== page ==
Cortez hosts Boys and Girls Club
SUN PHOTO/CINDY LANE
Sara Kane of the Sarasota Bay Estuary Program shows kids
from the DeSoto Boys and Girls Club how trash, oil,
fertilizers and dog waste wind up in area waters after a rain.
CORTEZ – What starts with a P and causes water pollution?
"Poison!" shouts out a girl from the DeSoto Boys and Girls Club.
Sara Kane of the Sarasota Bay Estuary Program can't argue, even though the right answer is pesticide.
Each Monday, a group from the Boys and Girls Clubs tours Cortez, learning about water pollution, how a fish house operates, what the U.S. Coast Guard does and other water-related topics.
The program will introduce 160 children to Cortez, the Florida Maritime Museum and the Florida Institute for Saltwater Heritage (FISH), said museum site manager Ryan Murphy, who is leading the project.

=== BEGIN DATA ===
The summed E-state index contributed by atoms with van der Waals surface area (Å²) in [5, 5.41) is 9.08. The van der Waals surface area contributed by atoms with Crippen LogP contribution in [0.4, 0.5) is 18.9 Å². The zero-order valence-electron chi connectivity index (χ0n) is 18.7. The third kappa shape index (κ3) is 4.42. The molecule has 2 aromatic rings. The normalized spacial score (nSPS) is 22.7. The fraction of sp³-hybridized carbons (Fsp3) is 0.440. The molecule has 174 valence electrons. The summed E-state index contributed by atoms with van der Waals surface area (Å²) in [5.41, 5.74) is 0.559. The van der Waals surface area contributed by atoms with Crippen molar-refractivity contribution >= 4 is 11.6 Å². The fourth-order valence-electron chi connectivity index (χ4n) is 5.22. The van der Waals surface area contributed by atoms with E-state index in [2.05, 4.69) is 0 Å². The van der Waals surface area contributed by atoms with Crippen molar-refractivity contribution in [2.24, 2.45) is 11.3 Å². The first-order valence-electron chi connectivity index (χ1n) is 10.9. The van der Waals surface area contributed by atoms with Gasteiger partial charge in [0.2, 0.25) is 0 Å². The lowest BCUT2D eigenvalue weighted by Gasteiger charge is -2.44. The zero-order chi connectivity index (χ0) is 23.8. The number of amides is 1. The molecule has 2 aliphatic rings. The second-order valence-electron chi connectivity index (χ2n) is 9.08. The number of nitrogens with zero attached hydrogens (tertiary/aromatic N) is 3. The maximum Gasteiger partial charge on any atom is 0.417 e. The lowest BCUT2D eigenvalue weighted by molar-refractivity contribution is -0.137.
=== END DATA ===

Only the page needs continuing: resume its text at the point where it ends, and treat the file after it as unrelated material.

Students tour the museum, the boatworks, the trap yards, the FISH Preserve, the A. P. Bell Fish Co. and U.S. Coast Guard Station Cortez.
Last week, they also heard from Kane about the importance of keeping the estuary clean.
Sarasota Bay is a nursery for fish, dolphins, and other marine life, with manatee grass and turtle grass providing food for the animals they're named for, she told the group of nine-year-olds.
Oil, trash, fertilizers, pesticides and other pollutants wash into the bay from many sources, which she illustrated on a model of a small city.
Kane let the kids "trash" the city, using oatmeal to represent garbage, chocolate syrup to represent dog waste, powdered drink mix to represent fertilizers and pesticides and other pollutants.
Imitating a hard rain, she poured water over the city, demonstrating how everything eventually runs to the lowest point – rivers, bays and the Gulf of Mexico.
Lessons learned include riding bikes and walking instead of using cars, fixing leaks in cars, using cloth bags and metal water bottles instead of plastic, picking up trash and dog waste and limiting fertilizer and pesticide use by planting native plants.
The group then explored U.S. Coast Guard Station Cortez, where they checked out the seagrass growing along the seawall and boarded a Coast Guard vessel for a tour.
For more information, call 708-6120.